Forkel’s early biographical sketch rings true. (Forkel was in any case a careful researcher who sought firsthand testimony from Bach’s sons.) For the Count apparently made a request in conversation for "some clavier pieces… which should be of such a soft and somewhat lively character that he might be a little cheered up by them in his sleepless nights." Far from lulling the Count to sleep, Bach’s intellectual bent takes the following bold stance, "Well, since he’s up, why not give his musical sense something to chew on?" Ever responsive to latent potential, Bach subjects a simple 32-bar aria-style theme, which had been lying about at his domicile a good decade already, to the most amazing transformations. Bach’s genius is to come at the 32-bar basic plan so many ways. Who cannot see the poor Count, on the edge of his bed, wearing a skullcap for his neuralgia and souffrant but so damned interested to see what Bach will do next with this "basic plan" that any return to a reclining posture is just out of the question!

As to how, then, Bach should achieve such a universe of moods in the 30 variations, when the means are largely technical --one can only shrug one’s shoulders and say, "genius." For efforts to concoct this sort of pure music --from the slenderest of content-- by souls more pedestrian than Bach can try the patience, as innumerable Rococo drawing rooms soon found out.

It does seem unusual that Bach --who was given to imitative writing as naturally as breathing-- should so obviously point our attention to every third variation with strict canon. His scheme begins with variation 3, a canon at the unison, and finishes only with variation 27, a canon at the 9th. The last variation (var. 30) is the Quodlibet (or mixed-up medley), in which a number of popular songs familiar to the Bach circle are all rendered in jumble fashion (an amazing feat, given that the jumble still meshes with the harmonic "ground plan" set down at the very start). If one were seeking to depict a musical dream state, circa 1736, wouldn’t a Quodlibet --its drinking-song/folksong fragments phasing in and out of consciousness-- fill the bill? This is the very representation for its time of "anything goes," (cf. the Latin) --a musical texture in which logical presentation does not obtain.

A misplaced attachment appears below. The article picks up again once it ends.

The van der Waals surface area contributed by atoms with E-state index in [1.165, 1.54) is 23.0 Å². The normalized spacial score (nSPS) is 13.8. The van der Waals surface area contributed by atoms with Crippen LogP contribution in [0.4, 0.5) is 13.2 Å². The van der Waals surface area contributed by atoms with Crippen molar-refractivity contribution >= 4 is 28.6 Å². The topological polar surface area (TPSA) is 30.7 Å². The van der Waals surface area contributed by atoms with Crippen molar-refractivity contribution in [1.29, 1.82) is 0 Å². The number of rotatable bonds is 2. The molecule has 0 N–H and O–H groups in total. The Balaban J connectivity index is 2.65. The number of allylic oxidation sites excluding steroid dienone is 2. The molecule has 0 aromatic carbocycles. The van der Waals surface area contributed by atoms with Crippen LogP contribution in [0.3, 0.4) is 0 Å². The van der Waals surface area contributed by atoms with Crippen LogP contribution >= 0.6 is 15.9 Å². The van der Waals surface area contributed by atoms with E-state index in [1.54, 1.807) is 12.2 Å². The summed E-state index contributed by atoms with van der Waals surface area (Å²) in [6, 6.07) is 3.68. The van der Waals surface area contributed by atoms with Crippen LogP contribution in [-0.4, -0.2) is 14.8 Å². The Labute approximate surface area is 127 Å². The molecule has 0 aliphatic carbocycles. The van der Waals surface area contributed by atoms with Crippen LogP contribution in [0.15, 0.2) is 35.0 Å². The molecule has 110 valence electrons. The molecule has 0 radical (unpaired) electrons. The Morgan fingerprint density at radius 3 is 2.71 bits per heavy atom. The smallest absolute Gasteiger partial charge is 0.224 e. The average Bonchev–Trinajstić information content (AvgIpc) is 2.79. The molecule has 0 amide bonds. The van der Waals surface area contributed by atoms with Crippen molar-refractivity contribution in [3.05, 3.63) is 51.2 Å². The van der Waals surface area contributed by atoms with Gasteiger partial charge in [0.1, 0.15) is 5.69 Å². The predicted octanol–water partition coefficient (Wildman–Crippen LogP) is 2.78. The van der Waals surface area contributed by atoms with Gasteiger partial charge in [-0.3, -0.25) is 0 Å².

Now consider that we have gotten to this musical "nonsense nirvana" --so like the free association of our dreams, via a logically ordered progression which takes two abstract musical voices further and further afield from one another! Canon at the unison, at the second, at the third, at the fourth, at the fifth… one can see the musical strands separating further and further away at the keyboard. Further away from a conscious state of mind? And then finally, Bach’s Quodlibet of "disassociation."

Unknown to Bach in 1736 was the fact that the brain has two hemispheres, that those two hemispheres in fact control the two hands --one hemisphere to each. But this piece, if heard straight through, may readily suggest that Bach is taking us centrifugally away from a psychic core of unity, only to catapult us back, via the da capo of the Theme at the end. That much is clear even without scientific updates.

My suggestion is that the Count was being led somewhere --deliberately-- all the while. If not somniferously somewhere --then to a distant and rarified plane. It is a journey upon which each latter-day listener embarks with new pleasure. Wide and wonder-eyed.

The Goldberg Variations, BWV 988

Wachet auf, ruft uns die Stimme
Nun freut euch, lieben Christen

MSR Classics